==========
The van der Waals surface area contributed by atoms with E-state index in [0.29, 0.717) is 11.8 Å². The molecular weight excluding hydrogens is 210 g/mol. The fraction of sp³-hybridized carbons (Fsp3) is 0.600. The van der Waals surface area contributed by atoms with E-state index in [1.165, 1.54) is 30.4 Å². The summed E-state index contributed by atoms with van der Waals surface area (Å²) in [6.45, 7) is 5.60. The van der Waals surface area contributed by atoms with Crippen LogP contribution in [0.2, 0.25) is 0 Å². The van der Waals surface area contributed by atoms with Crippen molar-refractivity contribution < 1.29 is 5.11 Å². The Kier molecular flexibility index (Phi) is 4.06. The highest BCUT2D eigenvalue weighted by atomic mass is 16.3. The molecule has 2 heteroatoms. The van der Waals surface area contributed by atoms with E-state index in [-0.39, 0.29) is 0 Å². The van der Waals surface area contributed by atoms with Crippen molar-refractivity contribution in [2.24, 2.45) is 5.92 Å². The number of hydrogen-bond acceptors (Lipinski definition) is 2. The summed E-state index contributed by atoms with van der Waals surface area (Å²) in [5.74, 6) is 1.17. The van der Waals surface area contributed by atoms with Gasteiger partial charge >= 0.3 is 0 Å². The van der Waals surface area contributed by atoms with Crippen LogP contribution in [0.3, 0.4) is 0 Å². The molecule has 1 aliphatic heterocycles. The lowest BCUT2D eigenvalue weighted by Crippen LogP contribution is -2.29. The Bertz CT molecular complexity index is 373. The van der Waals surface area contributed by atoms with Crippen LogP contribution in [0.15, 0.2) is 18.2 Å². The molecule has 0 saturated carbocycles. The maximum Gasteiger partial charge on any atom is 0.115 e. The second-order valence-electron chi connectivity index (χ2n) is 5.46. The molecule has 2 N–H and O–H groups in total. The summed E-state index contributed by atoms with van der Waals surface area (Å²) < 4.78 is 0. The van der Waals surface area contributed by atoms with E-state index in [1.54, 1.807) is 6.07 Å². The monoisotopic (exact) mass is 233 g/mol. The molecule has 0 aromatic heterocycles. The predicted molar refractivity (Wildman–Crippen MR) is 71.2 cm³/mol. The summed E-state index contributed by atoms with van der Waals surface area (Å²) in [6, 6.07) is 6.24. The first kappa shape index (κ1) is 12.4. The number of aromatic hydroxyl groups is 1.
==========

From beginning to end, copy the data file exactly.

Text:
The van der Waals surface area contributed by atoms with E-state index in [0.29, 0.717) is 11.8 Å². The molecular weight excluding hydrogens is 210 g/mol. The fraction of sp³-hybridized carbons (Fsp3) is 0.600. The van der Waals surface area contributed by atoms with E-state index in [1.165, 1.54) is 30.4 Å². The summed E-state index contributed by atoms with van der Waals surface area (Å²) in [6.45, 7) is 5.60. The van der Waals surface area contributed by atoms with Crippen LogP contribution in [0.2, 0.25) is 0 Å². The van der Waals surface area contributed by atoms with Crippen molar-refractivity contribution < 1.29 is 5.11 Å². The Kier molecular flexibility index (Phi) is 4.06. The highest BCUT2D eigenvalue weighted by atomic mass is 16.3. The molecule has 2 heteroatoms. The van der Waals surface area contributed by atoms with E-state index in [-0.39, 0.29) is 0 Å². The van der Waals surface area contributed by atoms with Crippen molar-refractivity contribution in [2.24, 2.45) is 5.92 Å². The number of hydrogen-bond acceptors (Lipinski definition) is 2. The summed E-state index contributed by atoms with van der Waals surface area (Å²) in [5.74, 6) is 1.17. The van der Waals surface area contributed by atoms with Gasteiger partial charge >= 0.3 is 0 Å². The van der Waals surface area contributed by atoms with Crippen LogP contribution in [0.3, 0.4) is 0 Å². The molecule has 1 aliphatic heterocycles. The lowest BCUT2D eigenvalue weighted by Crippen LogP contribution is -2.29. The Bertz CT molecular complexity index is 373. The van der Waals surface area contributed by atoms with Crippen LogP contribution in [0.15, 0.2) is 18.2 Å². The molecule has 0 saturated carbocycles. The maximum Gasteiger partial charge on any atom is 0.115 e. The second-order valence-electron chi connectivity index (χ2n) is 5.46. The molecule has 2 N–H and O–H groups in total. The summed E-state index contributed by atoms with van der Waals surface area (Å²) < 4.78 is 0. The van der Waals surface area contributed by atoms with E-state index in [1.54, 1.807) is 6.07 Å². The monoisotopic (exact) mass is 233 g/mol. The molecule has 0 aromatic heterocycles. The predicted molar refractivity (Wildman–Crippen MR) is 71.2 cm³/mol. The summed E-state index contributed by atoms with van der Waals surface area (Å²) in [6, 6.07) is 6.24. The first kappa shape index (κ1) is 12.4. The number of aromatic hydroxyl groups is 1.